Takotsubo Cardiomyopathy: “Broken Heart Syndrome”

Before I leave the topic of our previous three blogs, I wanted to discuss a relatively new form of cardiomyopathy. Described first in Japan in 1991, Takotsubo cardiomyopathy or Takotsubo syndrome (hereafter abbreviated TTS) has been increasingly recognized as a fairly frequent type of cardiac dysfunction. Also called “broken heart syndrome” and “transient apical ballooning syndrome,” the name derives from the appearance of the left ventricle, which contracts normally at the base, but fails to contract or actually balloons outward at the apex, giving the appearance of a Japanese takotsubo (“octopus trap” in English).

Takotsubo and Octopus Trap

TTS is generally brought on by acute emotional or physical stress, as was the case in one of my patients several weeks ago. She is 53 years old and learned that her elderly mother had just been hospitalized with Covid. Within an hour of hearing this, she developed acute sub-sternal chest pressure, as well as shortness of breath. When she went to the hospital, her EKG was abnormal and there was concern that she was having a heart attack. She was taken promptly to the cath lab, where angiography revealed her coronary arteries to be completely normal. Imaging of her left ventricle demonstrated a typical Takotsubo pattern (see images below, which is not my patient, but shows the typical findings).

Takotsubo Cath Images

And in the next images, you can see the heart during diastole, when it is relaxed, and during systole, when it has contracted, demonstrating more clearly what parts of the heart are moving and what parts aren’t.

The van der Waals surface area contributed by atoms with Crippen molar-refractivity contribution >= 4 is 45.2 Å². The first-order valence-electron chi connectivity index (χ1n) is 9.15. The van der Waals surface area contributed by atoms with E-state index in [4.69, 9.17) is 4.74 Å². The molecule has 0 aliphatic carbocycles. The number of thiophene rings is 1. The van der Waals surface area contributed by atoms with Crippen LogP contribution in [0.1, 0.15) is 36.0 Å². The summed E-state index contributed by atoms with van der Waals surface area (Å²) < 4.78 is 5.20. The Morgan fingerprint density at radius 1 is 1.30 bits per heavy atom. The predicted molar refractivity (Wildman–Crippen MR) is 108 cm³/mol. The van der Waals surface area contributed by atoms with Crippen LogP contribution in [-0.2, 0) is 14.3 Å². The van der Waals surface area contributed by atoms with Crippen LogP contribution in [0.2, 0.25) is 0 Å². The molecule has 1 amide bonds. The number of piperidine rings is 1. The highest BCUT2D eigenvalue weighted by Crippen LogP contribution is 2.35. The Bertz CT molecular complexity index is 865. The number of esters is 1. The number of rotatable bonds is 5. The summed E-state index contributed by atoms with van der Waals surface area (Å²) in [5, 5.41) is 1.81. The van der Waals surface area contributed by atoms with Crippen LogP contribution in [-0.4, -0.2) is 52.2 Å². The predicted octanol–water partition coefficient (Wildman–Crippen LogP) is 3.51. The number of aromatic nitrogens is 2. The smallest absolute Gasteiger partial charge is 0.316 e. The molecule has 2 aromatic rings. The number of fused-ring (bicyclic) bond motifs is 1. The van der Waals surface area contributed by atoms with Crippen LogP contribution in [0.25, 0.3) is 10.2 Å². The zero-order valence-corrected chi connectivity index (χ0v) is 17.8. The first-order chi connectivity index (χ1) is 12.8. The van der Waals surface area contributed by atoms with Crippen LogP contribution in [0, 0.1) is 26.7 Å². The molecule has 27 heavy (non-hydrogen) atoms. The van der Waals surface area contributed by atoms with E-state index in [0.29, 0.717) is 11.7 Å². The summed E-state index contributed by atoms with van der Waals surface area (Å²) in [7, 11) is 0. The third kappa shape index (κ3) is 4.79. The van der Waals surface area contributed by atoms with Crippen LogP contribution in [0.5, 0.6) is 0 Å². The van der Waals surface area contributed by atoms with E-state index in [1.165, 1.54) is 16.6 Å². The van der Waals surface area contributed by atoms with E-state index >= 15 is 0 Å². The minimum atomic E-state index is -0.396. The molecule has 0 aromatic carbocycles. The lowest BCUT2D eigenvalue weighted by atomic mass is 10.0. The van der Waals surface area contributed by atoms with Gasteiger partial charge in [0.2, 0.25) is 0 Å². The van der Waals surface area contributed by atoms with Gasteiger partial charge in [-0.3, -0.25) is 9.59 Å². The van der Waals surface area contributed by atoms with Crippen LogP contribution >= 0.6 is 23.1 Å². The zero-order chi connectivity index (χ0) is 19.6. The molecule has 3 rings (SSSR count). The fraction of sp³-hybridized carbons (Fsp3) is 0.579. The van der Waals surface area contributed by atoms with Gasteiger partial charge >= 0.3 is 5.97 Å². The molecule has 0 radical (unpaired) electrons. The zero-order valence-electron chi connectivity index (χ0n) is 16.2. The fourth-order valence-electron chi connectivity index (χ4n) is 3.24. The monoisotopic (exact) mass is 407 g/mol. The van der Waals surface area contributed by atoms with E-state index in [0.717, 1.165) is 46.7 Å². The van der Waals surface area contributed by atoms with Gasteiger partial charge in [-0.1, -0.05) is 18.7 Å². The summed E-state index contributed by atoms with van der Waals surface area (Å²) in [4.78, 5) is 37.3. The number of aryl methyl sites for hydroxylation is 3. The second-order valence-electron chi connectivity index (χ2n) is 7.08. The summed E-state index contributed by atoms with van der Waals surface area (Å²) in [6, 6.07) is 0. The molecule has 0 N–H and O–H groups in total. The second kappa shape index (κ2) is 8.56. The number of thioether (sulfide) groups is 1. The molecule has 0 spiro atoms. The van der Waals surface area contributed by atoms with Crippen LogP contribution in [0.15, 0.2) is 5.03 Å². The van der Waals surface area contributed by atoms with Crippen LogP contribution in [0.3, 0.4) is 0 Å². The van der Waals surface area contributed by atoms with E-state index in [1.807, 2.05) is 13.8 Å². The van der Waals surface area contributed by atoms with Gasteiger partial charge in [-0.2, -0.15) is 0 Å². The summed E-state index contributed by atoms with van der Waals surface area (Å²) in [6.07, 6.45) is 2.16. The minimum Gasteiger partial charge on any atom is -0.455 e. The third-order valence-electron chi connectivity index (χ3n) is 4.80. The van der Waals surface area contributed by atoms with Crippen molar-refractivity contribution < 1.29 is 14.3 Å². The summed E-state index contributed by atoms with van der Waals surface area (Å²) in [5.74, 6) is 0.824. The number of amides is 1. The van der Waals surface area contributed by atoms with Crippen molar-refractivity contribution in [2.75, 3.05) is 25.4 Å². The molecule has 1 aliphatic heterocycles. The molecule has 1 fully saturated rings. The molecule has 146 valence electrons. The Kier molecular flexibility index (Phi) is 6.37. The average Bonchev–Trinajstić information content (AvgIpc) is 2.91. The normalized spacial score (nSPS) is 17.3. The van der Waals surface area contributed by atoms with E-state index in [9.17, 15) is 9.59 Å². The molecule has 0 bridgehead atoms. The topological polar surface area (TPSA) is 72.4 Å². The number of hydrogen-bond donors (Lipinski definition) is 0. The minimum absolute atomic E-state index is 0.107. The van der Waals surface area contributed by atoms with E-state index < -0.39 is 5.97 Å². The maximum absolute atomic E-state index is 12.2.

Takotsubo CM

My patient was treated with a combination of aspirin and carvedilol, which is a beta blocker, a drug that blocks adrenaline and has been discussed in previous blogs. Her symptoms improved and she was able to go home the next day. On a follow-up echocardiogram three weeks later, her heart function had returned to normal.

My patient demonstrates several features that are typical of TTS. First is the precipitant of something stressful, in her case the emotional stress of finding out her mother was acutely ill. It should be noted that physical stressors—like a bad infection, an asthma attack or a stroke—can also cause TTS. The vast majority of patients with this condition can recall a stressful event leading up to the chest pain and shortness of breath, which are the usual symptoms of TTS (chest pain more consistently described than shortness of breath). Also, she is female and about 90% of patients with this condition are women.

She also demonstrated the rapid recovery seen with TTS. While some patients can present with cardiogenic shock due to the severe heart dysfunction, most are not that sick. And almost all patients show normalization or significant improvement in their heart function within weeks or a couple months.

No one knows the exact cause of TTS, but data support that an overabundant release of adrenaline—which can stun the heart—plays an important role. For this reason, beta blockers are a key component of acute and early post-TTS care.  I keep many of my patients on a beta blocker long-term, particularly patients who have experienced this condition on more than one occasion. Those patients who present with cardiogenic shock and low blood pressure, though, cannot immediately be started on beta blockers and require medication to support the blood pressure.

TTS can be very scary to experience and lead some patients to become extremely ill. The good news is that most people survive and few people have any long-term consequences of the event. But it is a reminder once again—if you experience acute chest pain or shortness of breath, go to the hospital immediately. You might be having a “run of the mill” heart attack or you might have TTS, which requires in-hospital monitoring and treatment. In either case, time is essential. Don’t delay care and put your life at risk.

Greg Koshkarian, MD, FACC

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Gregory Koshkarian, MD, FACC